Three-Year Trend in Antimicrobial Resistance and Genotypes among Salmonella in Swine and Humans

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2003-01-01
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Gebreyes, Wondwossen
Thakur, Siddartha
Altier, Craig
Davis, Rhonda
Wolf, Leslie
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International Conference on the Epidemiology and Control of Biological, Chemical and Physical Hazards in Pigs and Pork
Iowa State University Conferences and Symposia

The SafePork conference series began in 1996 to bring together international researchers, industry, and government agencies to discuss current Salmonella research and identify research needs pertaining to both pig and pork production. In subsequent years topics of research presented at these conferences expanded to include other chemical and biological hazards to pig and pork production.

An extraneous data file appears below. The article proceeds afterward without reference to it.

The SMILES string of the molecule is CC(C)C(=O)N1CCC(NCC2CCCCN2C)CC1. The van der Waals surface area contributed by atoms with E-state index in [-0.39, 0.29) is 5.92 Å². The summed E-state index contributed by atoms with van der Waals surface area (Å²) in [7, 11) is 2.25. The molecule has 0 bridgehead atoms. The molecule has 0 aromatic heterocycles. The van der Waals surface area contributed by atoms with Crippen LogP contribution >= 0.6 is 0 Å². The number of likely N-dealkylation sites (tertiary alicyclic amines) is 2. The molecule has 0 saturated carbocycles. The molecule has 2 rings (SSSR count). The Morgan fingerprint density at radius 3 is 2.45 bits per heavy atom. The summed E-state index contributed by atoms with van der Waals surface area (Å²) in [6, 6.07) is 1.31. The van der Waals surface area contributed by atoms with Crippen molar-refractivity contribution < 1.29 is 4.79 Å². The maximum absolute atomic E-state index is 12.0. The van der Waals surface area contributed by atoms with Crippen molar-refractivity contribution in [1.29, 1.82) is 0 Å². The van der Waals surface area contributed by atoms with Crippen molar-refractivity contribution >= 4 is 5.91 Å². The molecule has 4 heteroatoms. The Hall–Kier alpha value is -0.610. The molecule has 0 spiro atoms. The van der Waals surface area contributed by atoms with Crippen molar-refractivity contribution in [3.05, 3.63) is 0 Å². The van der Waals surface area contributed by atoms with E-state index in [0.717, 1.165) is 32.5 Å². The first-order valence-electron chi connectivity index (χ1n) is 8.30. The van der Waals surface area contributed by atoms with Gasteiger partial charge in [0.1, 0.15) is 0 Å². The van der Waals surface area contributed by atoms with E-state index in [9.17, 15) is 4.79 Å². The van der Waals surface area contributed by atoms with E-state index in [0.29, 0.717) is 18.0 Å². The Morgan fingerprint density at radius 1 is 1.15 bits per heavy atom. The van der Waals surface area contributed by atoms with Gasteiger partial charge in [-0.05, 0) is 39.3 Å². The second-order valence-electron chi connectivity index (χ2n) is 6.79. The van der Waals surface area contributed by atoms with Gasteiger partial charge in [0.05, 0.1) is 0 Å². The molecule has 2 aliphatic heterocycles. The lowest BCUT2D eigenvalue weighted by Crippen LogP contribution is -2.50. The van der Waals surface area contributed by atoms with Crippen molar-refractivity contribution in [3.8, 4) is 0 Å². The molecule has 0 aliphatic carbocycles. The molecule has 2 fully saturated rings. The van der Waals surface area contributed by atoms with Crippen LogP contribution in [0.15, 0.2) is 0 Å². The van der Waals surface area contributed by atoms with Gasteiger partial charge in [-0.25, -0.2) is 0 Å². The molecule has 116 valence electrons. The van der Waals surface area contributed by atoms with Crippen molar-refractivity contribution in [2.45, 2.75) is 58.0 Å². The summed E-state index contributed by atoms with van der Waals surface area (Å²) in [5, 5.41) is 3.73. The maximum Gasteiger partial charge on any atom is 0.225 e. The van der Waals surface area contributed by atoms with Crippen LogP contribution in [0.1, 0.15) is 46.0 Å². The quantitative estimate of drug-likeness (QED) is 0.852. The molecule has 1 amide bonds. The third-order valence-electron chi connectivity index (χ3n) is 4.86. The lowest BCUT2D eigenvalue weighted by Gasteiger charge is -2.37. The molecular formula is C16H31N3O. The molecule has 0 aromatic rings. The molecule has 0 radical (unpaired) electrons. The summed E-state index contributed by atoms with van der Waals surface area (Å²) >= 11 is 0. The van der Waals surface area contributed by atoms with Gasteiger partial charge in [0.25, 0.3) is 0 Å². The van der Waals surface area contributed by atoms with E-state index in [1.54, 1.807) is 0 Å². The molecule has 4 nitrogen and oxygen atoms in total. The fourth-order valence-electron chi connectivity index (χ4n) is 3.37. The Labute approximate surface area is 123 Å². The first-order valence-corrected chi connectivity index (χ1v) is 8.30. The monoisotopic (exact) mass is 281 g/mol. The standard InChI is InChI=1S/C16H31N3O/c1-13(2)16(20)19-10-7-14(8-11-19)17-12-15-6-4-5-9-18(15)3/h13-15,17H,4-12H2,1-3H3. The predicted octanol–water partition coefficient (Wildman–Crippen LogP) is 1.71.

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The aim of this study was to determine antimicrobial resistance among Salmonella isolated from swine and humans in North Carolina, compare genotypes among isolates from humans originated from pig-producing areas and characterize important genes. Resistance to 9 and 11 of the 12 antimicrobial agents tested was detected among isolates from swine and humans respectively. Frequency of resistance to tetracycline and b-lactams was significantly higher among isolates from swine than humans (p <0.05). Two common multi-drug resistance (MDR) patterns were found among isolates from apparently healthy swine: AmKmStSuTe and AmCmStSuTe. However, the former MDR pattern was rare among clinical isolates. Genotyping revealed that two predominant genotypes, one composed of clinical isolates and the other non-clinical were noticed. Further characterization using Salmonella plasmid virulence; spvA gene also revealed that this gene is absent among the most common MDR pattern, AmKmStSuTe, in swine.

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Wed Jan 01 00:00:00 UTC 2003